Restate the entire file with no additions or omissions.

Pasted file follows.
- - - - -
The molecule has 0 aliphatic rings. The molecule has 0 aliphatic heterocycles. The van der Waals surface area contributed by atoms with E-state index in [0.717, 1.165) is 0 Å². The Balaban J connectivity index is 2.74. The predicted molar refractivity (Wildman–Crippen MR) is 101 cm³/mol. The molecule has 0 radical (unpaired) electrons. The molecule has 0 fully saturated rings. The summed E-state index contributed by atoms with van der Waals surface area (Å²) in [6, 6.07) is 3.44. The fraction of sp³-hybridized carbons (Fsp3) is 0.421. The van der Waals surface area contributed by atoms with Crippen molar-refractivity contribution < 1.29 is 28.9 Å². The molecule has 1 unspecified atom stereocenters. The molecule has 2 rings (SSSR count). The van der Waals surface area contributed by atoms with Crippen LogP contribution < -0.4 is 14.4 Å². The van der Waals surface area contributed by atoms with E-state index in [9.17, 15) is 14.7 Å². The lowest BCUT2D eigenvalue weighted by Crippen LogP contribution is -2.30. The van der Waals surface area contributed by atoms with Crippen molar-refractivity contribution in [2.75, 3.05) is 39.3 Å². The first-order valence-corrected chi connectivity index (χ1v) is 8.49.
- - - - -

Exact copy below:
The molecule has 0 aliphatic rings. The molecule has 0 aliphatic heterocycles. The van der Waals surface area contributed by atoms with E-state index in [0.717, 1.165) is 0 Å². The Balaban J connectivity index is 2.74. The predicted molar refractivity (Wildman–Crippen MR) is 101 cm³/mol. The molecule has 0 radical (unpaired) electrons. The molecule has 0 fully saturated rings. The summed E-state index contributed by atoms with van der Waals surface area (Å²) in [6, 6.07) is 3.44. The fraction of sp³-hybridized carbons (Fsp3) is 0.421. The van der Waals surface area contributed by atoms with Crippen molar-refractivity contribution < 1.29 is 28.9 Å². The molecule has 1 unspecified atom stereocenters. The molecule has 2 rings (SSSR count). The van der Waals surface area contributed by atoms with Crippen LogP contribution < -0.4 is 14.4 Å². The van der Waals surface area contributed by atoms with E-state index in [9.17, 15) is 14.7 Å². The lowest BCUT2D eigenvalue weighted by Crippen LogP contribution is -2.30. The van der Waals surface area contributed by atoms with Crippen molar-refractivity contribution in [2.75, 3.05) is 39.3 Å². The first-order valence-corrected chi connectivity index (χ1v) is 8.49.